What does the Bible have to say about refugees? The Bible records many situations when judgment is pronounced on sinful and failed nation states in the Old Testament. There are horrific scenes describing the plight of refugees fleeing the coming destruction at the hands of major regional superpowers.
The Bible recognizes the difficulty that refugees experience. For instance, Edom and Moab who refused to let the Israeli refugees pass through their territory during their exodus out of Egypt because of fear (see Judges 11:15-22). Sihon king of the Amorites not only refuged passage of the refugees, they went on the offensive by attacking them. God’s response excluded these nations from entering into the assembly of the Lord (Deut 23:3-8). Yet, God called on Israel not to condemn them (Deut 23:7).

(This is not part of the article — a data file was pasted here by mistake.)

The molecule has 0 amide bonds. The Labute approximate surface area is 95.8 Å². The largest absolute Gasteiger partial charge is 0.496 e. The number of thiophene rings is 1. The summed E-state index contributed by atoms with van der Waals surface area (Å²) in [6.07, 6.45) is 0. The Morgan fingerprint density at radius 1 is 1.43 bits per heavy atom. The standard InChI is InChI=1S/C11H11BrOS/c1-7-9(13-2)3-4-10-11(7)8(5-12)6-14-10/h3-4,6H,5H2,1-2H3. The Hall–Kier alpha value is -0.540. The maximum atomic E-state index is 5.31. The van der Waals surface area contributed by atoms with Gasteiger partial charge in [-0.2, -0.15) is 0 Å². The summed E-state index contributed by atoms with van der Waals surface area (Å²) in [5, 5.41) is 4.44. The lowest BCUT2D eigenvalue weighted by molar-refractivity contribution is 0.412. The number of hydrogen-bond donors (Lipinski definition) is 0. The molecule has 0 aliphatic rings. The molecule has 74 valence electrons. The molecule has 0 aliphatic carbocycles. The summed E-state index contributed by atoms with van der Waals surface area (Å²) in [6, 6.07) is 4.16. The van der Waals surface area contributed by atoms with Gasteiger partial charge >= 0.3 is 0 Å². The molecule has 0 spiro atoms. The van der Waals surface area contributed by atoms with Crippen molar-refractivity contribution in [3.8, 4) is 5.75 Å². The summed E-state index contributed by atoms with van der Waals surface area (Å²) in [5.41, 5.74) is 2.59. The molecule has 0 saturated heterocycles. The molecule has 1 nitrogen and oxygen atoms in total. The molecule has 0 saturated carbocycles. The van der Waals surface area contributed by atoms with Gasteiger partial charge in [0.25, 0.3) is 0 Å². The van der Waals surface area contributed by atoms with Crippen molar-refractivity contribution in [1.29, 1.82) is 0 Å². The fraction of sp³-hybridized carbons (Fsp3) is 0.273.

God used the experience of being a refugee as a teaching moment by reminding Israel that they too were refugees and they should extend the kindness and compassion they were denied (Exodus 22:21; 23:9). When a foreigner or stranger resides in the land we are commanded not to mistreat them (Lev 19:33-34) but also provide for them (Lev 23:22).
God’s response to refugee crisis is redemptive in light of the unforeseen consequences of refugees like that a Moabite, Ruth, which was included in the lineage of Jesus. In fact, Jesus was a refugee from the killing spree of King Herod in the Judean territory (Matt 2:13-21).